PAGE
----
The Uniquely Delicious Dishes of New Orleans
We’d argue the best way to see New Orleans is to eat your way through it. With such a rich history and mix of cultures, you’ll find a variety of southern, Creole, Caribbean, and creative cuisine to satisfy your every whim. There’s even a Southern Food and Beverage Museum & Museum of the American Cocktail . Make sure you try some of the dishes that make New Orleans so uniquely delicious.
A traditional sandwich from Louisiana often consists of roast beef or fried seafood served on New Orleans French bread. Legend is that the origin of the po’ boy is from Benny and Clovis Martin, former streetcar conductors turned restaurant owners, who made the sandwiches on thinner, crispy bread for free to transit strikers in 1929. They called them po’ boys because the men they made them for were poor. Others argue that the po’ boy has been around since the 1800s. Whatever its origin, be sure to get it “dressed”. You can find incredible po’ boys from the traditional to the more creative all over the city. Check out our guide to discover some of the places we love.
Pronounced “Ben Yay”, these are French‑style donuts tossed in powdered sugar usually served with cafe au lait (made with coffee, chicory, and steamed milk). Cafe Du Monde is the most popular spot to enjoy, but we’d be remiss not to mention Loretta's Authentic Pralines at the French Market (and you don’t have to wait in the perpetual line outside Cafe du Monde).
Each of these are a unique, must‑try southern stew. Gumbo is a thick, stew‑like soup with vegetables including celery, bell peppers, and onions known in Cajun cuisine as the “holy trinity”, and either meat or shellfish stock. It was initially created in southern Louisiana in the 18th century, and the state has deemed it their official cuisine. Try a killer version with andouille sausage (and more Southern and New Orleans staples) at Atchafalaya . Jambalaya is a spicy rice, tomato, and seafood dish popular for parties because it can easily be made in large quantities.
Pronounced “Ay Too Fay”, it’s found in both Cajun and Creole cuisine, there are many variations to this dish, but most consist of shellfish and vegetables simmered in a roux and then served over rice. The most popular is crawfish etouffée.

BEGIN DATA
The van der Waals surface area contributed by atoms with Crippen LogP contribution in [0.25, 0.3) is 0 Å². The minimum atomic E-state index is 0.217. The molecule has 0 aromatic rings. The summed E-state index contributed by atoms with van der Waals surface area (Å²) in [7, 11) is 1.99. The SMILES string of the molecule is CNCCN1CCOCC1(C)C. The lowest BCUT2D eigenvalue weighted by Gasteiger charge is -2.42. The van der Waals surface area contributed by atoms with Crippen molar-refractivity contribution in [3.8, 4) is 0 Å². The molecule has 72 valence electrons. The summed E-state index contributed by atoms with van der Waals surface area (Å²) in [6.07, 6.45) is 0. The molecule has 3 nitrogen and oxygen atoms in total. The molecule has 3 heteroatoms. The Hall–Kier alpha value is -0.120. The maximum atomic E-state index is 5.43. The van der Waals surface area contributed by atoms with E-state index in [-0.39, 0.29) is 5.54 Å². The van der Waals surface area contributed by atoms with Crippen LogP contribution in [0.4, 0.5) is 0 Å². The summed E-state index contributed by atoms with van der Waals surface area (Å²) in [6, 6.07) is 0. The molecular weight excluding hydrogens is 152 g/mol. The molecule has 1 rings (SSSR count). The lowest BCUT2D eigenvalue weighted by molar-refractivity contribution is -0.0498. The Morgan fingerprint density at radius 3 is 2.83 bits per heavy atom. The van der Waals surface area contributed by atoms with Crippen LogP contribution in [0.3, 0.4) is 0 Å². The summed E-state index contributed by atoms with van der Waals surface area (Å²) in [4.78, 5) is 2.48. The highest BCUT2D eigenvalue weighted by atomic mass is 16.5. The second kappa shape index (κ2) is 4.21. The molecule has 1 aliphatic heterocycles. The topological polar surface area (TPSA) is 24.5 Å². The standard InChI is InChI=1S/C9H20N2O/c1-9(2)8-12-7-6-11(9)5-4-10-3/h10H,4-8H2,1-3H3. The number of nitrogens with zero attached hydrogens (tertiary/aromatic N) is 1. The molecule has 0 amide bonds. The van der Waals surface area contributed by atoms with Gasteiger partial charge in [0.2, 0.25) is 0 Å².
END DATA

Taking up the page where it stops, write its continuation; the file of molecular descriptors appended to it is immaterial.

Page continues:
This huge, round, fat sandwich is filled with salami‑type meats, mozzarella cheese, pickles, and olive salad. Its origin is through New Orleans’ Italian immigrants and was said to be invented in 1906 at Central Grocery and Deli , which still operates today where you can enjoy one. It’s a “lotta” sandwich, so good luck finishing one!
Pro tip: This sandwich travels well so it's great to pack for the plane ride home.
Raw oysters, fried oysters, grilled oysters, oyster stew, and even oyster loaf (fried oysters on a sandwich), there’s no doubt that New Orleans loves oysters! They’ve invented some of the most prized oyster dishes in the world, like oysters bienville. A great place to try them every which way is Casamento's Restaurant . They’ve been serving up oysters for over 90 years!
Nothing is more southern than fried chicken and we had to mention it here because it’s so crazy good at Willie Mae's Scotch House . Be prepared to wait in line, but we promise - it’s worth it.
New Orleans is a 24/7 town. If you’re looking for some satisfying late‑night eats, we swear by Dat Dog (several locations) where you can get almost any kind of sausage as the base of your dog (even alligator) and load it up with toppings like blackberry sauce, crawfish etouffée, creole mustard, Nana’s slaw, or guacamole. Another late‑night staple are the cheese fries at F&M Patio Bar : “seasoned , crispy waffle fries smothered with a our house blend of three cheeses baked and finished with green onions.”
Pro tip: It’s crowded late night and a bit of a college crowd, so skip it if that’s really not your scene.